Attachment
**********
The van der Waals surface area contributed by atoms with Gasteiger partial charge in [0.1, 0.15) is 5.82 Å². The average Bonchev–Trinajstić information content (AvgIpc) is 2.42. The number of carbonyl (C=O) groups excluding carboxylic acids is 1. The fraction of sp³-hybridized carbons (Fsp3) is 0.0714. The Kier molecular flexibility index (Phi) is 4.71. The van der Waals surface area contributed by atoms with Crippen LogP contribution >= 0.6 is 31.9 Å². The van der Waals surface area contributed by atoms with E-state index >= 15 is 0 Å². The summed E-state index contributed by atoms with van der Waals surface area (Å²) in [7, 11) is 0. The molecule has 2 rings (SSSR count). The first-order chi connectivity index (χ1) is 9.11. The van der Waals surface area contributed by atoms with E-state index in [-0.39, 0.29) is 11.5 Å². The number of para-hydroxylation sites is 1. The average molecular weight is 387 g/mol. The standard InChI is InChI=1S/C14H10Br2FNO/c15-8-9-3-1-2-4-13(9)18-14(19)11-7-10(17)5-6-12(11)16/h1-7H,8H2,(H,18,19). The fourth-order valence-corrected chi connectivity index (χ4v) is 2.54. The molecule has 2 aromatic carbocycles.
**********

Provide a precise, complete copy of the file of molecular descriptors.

The van der Waals surface area contributed by atoms with Gasteiger partial charge in [0.1, 0.15) is 5.82 Å². The average Bonchev–Trinajstić information content (AvgIpc) is 2.42. The number of carbonyl (C=O) groups excluding carboxylic acids is 1. The fraction of sp³-hybridized carbons (Fsp3) is 0.0714. The Kier molecular flexibility index (Phi) is 4.71. The van der Waals surface area contributed by atoms with Crippen LogP contribution >= 0.6 is 31.9 Å². The van der Waals surface area contributed by atoms with E-state index >= 15 is 0 Å². The summed E-state index contributed by atoms with van der Waals surface area (Å²) in [7, 11) is 0. The molecule has 2 rings (SSSR count). The first-order chi connectivity index (χ1) is 9.11. The van der Waals surface area contributed by atoms with E-state index in [-0.39, 0.29) is 11.5 Å². The number of para-hydroxylation sites is 1. The average molecular weight is 387 g/mol. The standard InChI is InChI=1S/C14H10Br2FNO/c15-8-9-3-1-2-4-13(9)18-14(19)11-7-10(17)5-6-12(11)16/h1-7H,8H2,(H,18,19). The fourth-order valence-corrected chi connectivity index (χ4v) is 2.54. The molecule has 2 aromatic carbocycles.